By Cathy Moore
Here's a flowchart that will help you identify the best solution to a performance problem, whether it's a job aid, a workflow improvement, training, or something else. It's based on action mapping, my streamlined approach to instructional design.
1. Get the flowchart: PDF or interactive
You can also get the PDF flowchart with two other job aids, all designed to work together.
Or use the interactive, web-friendly version. You can translate it with a translation plugin.
2. Learn how to use it
Then consider watching the following 8-minute video, which walks you through a short discussion with a client, showing you how some quick questions can save you days of unnecessary training development.
What happens after the video?
So far, thanks to our questions, the client has identified ways to:
- Make important reference information always up to date and available at the point of need
- Make the rules for flagging easy to scan and apply at the point of need
These are permanent workflow improvements that avoid the need for training. At this point, the only training we're going to develop is a very compact activity on identifying last names. It could probably be posted on the intranet with a link sent to everyone through email.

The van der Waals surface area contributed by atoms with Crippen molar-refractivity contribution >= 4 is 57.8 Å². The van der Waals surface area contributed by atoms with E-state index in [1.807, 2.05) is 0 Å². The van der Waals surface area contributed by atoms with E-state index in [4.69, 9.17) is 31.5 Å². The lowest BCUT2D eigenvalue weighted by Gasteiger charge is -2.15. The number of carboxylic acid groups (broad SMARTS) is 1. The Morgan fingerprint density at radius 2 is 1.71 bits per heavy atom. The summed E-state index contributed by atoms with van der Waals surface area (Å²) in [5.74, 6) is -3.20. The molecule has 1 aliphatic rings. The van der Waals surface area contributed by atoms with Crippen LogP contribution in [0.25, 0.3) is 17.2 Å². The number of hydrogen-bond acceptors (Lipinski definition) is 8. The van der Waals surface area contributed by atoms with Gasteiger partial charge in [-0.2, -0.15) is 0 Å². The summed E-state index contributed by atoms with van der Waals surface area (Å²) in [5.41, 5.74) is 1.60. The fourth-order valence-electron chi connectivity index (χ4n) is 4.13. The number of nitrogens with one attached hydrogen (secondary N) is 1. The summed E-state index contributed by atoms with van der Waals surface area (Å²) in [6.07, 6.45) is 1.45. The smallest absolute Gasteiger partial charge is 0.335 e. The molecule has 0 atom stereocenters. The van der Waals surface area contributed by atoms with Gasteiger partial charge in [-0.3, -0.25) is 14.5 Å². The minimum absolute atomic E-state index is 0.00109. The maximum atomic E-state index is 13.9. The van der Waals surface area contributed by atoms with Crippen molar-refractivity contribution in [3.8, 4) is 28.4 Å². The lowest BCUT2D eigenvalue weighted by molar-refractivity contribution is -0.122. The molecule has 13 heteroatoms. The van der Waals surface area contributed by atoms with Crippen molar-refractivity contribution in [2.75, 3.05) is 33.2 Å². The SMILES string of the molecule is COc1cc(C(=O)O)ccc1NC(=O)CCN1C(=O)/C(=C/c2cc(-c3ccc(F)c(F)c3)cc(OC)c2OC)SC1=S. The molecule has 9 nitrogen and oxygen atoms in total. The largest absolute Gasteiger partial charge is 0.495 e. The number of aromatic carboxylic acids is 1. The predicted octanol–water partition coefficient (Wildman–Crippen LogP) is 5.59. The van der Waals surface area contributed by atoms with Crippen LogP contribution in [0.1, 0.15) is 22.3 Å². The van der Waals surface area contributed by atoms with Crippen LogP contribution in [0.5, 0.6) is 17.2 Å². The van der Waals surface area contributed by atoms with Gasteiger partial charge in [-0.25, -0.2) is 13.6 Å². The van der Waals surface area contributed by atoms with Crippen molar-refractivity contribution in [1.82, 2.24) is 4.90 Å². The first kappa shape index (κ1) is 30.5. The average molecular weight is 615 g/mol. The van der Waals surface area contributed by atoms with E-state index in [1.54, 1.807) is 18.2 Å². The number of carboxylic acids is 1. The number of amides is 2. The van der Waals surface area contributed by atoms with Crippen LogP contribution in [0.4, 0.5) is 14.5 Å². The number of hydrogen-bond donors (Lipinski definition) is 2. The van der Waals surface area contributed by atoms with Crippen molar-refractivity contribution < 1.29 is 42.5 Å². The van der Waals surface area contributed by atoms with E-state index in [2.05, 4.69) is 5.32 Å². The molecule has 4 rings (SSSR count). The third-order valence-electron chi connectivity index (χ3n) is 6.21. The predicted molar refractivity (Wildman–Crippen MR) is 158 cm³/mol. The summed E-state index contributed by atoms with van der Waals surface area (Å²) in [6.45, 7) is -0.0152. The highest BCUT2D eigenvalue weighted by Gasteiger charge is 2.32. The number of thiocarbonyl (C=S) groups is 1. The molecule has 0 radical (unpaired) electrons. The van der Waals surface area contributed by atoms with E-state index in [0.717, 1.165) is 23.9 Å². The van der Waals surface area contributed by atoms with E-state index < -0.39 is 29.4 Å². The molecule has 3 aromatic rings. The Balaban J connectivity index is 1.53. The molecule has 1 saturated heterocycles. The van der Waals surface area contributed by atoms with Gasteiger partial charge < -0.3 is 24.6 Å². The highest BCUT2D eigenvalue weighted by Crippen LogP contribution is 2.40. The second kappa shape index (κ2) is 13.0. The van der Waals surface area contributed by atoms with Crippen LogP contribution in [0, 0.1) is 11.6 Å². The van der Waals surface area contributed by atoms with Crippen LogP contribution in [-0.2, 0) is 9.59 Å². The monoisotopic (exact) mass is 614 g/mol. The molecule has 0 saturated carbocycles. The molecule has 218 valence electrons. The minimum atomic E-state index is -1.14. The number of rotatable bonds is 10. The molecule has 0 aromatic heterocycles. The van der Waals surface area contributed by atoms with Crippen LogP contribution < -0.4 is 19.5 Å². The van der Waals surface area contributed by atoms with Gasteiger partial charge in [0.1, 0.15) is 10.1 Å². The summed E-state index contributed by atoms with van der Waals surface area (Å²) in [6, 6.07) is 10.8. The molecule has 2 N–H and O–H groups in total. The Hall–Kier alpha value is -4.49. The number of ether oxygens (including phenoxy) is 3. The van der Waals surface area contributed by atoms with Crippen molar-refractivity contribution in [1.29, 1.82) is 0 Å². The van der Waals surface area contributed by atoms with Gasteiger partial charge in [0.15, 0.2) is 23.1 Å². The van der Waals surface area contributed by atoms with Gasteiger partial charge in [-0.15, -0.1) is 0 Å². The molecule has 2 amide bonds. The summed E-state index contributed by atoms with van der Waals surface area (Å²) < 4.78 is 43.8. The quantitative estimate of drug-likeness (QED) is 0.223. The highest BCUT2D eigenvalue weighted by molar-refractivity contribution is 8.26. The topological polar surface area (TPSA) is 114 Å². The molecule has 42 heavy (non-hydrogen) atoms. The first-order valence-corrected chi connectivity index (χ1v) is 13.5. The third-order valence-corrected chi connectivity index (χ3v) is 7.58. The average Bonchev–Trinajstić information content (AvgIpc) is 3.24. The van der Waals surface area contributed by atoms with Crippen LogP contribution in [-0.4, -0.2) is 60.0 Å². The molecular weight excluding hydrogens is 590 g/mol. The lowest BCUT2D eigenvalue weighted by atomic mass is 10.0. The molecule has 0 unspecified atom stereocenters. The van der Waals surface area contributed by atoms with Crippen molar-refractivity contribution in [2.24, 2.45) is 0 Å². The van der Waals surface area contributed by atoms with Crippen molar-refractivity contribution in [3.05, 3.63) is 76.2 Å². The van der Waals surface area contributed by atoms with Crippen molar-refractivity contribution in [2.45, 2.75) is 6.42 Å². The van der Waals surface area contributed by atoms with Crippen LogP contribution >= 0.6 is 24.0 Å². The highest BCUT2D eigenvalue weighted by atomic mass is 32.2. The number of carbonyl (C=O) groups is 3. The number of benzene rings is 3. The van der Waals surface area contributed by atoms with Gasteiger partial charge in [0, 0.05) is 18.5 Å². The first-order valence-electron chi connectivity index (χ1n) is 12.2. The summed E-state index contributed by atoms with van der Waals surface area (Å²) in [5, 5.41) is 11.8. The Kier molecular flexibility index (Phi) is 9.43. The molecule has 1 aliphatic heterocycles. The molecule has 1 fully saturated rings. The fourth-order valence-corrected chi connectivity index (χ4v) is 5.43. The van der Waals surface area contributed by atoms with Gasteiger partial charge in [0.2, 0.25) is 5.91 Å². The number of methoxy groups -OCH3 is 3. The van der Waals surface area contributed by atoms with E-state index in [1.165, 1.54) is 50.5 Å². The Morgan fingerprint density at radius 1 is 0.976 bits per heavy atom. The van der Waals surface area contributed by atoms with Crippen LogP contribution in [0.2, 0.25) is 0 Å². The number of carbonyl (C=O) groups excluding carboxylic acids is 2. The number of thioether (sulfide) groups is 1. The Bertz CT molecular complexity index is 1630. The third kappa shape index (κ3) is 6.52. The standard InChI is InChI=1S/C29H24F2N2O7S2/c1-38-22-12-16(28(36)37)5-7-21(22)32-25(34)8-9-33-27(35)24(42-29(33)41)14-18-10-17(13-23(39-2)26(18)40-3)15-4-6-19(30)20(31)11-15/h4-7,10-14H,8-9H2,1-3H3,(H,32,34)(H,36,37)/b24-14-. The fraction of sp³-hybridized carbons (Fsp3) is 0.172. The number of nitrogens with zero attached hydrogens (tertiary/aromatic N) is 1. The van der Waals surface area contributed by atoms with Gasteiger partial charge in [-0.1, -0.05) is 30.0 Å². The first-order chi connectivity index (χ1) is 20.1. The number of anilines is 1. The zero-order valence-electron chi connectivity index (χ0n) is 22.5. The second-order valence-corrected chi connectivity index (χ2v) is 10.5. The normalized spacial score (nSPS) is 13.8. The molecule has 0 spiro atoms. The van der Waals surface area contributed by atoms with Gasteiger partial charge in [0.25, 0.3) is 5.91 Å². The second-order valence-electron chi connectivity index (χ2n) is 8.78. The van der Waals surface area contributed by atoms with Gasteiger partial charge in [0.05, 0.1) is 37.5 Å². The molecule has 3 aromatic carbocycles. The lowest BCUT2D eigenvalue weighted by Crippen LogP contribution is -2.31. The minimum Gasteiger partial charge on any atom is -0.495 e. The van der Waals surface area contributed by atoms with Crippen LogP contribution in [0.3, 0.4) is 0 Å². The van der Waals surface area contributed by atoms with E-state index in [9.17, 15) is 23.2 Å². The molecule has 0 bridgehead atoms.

If we hadn't used the flowchart and had simply obeyed our client's request for training, we'd spend a lot more time developing something a lot less useful. We'd probably create an online course that starts with "Welcome to the course on completing TPS records." We'd list objectives like, "At the completion of this course, you will be able to enter the correct XR code..." We'd probably "motivate" the learners by talking about the importance of completing the record properly and describing the costs of having our records rejected.
Then we'd tell people what they already know -- that they have to log in to the annoying server to see the XR codes. We'd probably walk them through it "to make sure everyone knows how" and lecture them on the importance of using the updated sheet.
To "teach" the rules for flagging records, we'd probably display a chart of rules, give some examples, and then quiz the learners on whether they can remember the information that they saw five seconds ago and which they will forget by tomorrow if not later today. Finally, we'd include a little activity to help them practice identifying last names.
Within a month, we'd discover that people are still printing out the XR code sheet and failing to flag records properly.
Instead, just by asking some questions, we've helped the client identify permanent improvements, and we've freed up enough time to do a good job on the little name activity. The time that we don't spend on creating unnecessary training becomes time we can invest on designing much higher quality activities.